How I did
It didn’t take long for me to realize that my diet needed more changes than I expected — it wasn’t just about eating the right things, but eating enough of them. When my schedule gets busy, I tend to skip meals, which was the case during my first leg session with Yos.
We were doing weighted glute bridges, which involves lying face-up in a bridge position, with my legs bent at 90 degrees, feet on the ground, shoulders on a tall block and a heavy barbell across my thighs. I was meant to raise and lower my hips 30 times to make my butt muscles burn, but after the first nine, my thighs gave out. Yos cut down the reps and spotted me to help me finish, but I felt weak the rest of the session and thus firmly committed to always eating something (in a pinch, a banana or a Larabar) before heading to the studio.
Throughout the month, no two days were alike (except in that they were always mega sweaty), as Yos constantly thought of new variations on classics such as squats, lunges and deadlifts. Even the cardio (which Yos decided to amp up even in month one because I had a decent base of fitness prior to our program) was somewhat fun, with sprints turned into a game of chasing thrown pylons, or racing crouched-down while squeezing a block between my thighs. It made the workouts fly by — before I knew it, we’d be wrapping up with a round of rehab to keep my shoulders and hips in check.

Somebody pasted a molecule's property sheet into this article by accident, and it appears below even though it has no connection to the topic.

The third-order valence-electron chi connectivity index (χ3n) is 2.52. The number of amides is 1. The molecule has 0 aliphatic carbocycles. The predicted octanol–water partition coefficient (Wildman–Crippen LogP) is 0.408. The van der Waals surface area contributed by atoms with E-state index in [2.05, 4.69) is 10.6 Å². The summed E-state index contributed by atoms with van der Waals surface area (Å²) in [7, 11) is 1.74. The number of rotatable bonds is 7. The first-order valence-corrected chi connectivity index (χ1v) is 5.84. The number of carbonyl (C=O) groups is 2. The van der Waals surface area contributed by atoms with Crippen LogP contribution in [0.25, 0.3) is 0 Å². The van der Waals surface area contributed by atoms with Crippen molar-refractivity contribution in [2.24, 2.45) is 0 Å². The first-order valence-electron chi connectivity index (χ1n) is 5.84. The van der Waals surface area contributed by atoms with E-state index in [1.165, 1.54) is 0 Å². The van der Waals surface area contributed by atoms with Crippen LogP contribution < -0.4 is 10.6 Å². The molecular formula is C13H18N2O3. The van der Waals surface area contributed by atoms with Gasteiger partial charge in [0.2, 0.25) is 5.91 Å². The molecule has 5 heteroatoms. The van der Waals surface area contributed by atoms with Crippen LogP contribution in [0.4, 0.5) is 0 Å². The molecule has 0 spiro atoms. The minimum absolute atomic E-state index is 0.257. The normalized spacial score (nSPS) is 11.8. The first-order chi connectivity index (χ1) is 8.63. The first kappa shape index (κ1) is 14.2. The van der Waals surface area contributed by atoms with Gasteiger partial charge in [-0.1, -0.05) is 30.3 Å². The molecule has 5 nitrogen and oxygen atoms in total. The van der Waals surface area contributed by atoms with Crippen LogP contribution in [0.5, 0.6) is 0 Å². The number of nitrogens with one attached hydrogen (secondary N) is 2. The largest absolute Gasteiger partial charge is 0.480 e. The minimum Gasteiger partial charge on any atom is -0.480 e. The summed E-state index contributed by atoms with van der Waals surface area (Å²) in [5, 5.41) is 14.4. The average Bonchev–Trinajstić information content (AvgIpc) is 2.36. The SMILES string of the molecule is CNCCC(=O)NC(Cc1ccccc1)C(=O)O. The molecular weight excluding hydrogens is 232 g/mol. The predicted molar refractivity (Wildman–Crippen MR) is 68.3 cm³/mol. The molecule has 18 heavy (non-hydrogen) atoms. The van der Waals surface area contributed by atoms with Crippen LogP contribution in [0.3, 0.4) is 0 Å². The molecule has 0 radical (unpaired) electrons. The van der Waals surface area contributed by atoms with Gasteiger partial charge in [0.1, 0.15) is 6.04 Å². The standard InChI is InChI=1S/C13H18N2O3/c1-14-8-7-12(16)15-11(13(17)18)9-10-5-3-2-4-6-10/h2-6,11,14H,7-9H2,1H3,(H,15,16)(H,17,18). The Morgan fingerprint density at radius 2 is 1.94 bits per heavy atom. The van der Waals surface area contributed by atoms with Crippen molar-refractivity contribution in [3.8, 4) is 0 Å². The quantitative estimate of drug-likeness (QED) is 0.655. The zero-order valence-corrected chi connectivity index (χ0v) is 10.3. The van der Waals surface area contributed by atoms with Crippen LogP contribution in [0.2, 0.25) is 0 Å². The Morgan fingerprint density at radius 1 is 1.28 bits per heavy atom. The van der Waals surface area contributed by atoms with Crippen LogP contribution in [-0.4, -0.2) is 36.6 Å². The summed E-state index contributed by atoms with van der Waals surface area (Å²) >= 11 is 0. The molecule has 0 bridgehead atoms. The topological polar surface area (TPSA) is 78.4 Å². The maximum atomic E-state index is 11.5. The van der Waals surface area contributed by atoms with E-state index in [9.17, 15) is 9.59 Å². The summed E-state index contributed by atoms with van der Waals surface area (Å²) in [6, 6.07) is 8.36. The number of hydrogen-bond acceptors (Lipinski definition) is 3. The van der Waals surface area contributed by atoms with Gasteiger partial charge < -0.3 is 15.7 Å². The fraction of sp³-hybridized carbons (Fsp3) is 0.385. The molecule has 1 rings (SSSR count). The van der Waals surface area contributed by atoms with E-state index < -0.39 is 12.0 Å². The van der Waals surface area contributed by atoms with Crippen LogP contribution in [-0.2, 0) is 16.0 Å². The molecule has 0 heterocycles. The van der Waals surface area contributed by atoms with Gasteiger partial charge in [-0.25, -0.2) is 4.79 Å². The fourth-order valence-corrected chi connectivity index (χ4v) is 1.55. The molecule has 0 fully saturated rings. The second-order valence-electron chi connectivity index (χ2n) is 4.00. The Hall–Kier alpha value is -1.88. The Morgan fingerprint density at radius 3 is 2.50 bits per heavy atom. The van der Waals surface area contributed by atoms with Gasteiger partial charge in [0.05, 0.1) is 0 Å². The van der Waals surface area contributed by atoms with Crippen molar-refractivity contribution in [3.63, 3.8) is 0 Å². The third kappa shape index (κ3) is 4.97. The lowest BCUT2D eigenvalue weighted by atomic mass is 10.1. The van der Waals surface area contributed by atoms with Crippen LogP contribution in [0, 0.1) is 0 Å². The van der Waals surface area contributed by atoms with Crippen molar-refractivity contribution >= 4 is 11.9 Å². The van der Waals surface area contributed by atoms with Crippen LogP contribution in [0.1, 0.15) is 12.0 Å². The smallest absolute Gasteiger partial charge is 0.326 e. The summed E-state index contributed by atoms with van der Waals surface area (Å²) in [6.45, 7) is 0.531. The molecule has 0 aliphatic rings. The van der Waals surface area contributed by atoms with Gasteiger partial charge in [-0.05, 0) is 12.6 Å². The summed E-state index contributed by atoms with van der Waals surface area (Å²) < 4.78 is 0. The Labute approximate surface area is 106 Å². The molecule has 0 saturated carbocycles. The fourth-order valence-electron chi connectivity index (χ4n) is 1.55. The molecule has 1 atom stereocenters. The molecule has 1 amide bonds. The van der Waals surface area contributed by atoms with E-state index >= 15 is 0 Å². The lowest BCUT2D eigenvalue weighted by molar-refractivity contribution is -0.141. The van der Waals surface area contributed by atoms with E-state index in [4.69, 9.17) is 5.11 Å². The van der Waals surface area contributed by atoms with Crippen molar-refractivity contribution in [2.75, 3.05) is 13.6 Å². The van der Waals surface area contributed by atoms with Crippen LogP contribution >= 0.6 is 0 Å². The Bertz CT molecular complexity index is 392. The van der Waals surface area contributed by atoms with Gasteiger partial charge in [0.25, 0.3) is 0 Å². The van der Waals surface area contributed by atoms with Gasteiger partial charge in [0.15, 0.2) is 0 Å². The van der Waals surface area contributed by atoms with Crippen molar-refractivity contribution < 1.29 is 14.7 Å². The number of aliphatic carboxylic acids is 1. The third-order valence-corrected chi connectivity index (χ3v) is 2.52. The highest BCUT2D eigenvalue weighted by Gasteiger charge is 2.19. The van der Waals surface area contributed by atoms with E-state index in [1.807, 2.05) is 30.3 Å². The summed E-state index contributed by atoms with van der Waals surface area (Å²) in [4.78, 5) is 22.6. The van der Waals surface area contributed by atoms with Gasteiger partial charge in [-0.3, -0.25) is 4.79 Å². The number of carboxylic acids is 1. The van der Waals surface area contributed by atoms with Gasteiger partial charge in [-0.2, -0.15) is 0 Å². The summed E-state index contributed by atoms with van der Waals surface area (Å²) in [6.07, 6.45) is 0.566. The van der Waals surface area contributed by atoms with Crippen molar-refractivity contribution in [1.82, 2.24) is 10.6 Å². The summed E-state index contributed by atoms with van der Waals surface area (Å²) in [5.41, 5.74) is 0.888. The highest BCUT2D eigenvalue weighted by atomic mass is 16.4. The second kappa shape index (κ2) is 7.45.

That extra TLC paid off: For the first two weeks, nearly every shoulder exercise would cause my traps and neck to tense up, but with Yos’s physio-inspired rehab moves and on-the-fly modifications during normal moves, I started to actually feel the burn in my upper back and strengthen the area. Being able to do a move properly, without feeling injured like I usually do, makes me even more motivated to keep improving.
How I feel
With the intense workouts on Tuesdays and Thursdays, I spent the better part of my weeks feeling that tender post-workout muscle ache, which I quickly grew to love because it serves as a constant reminder that I’ve accomplished something difficult. Plus, of course, physically the ache was paying off, too — a signal my body is repairing my muscles and making them stronger. While curling dumbbells toward my chest — with a resistance band to make it harder, of course — during my fourth week, I noticed a little ridge on the outside of my arm. A baby bicep!
Those small changes became more obvious when I compared my day 30 photo to day one. I was hesitant to take a “before” photo, but Yos said that it would help me keep track of my progress and offer motivation throughout, even if I just kept it to myself — and he was right. When I saw how my waist had shrunk, shoulders had become more defined and butt had lifted ever so slightly, I was surprised to see the difference.
That same week, I had my first wedding-dress fitting and felt completely at ease in my gown. There was no subconscious reflex to suck in or stand a certain way, just that sense of confidence that comes from putting yourself first.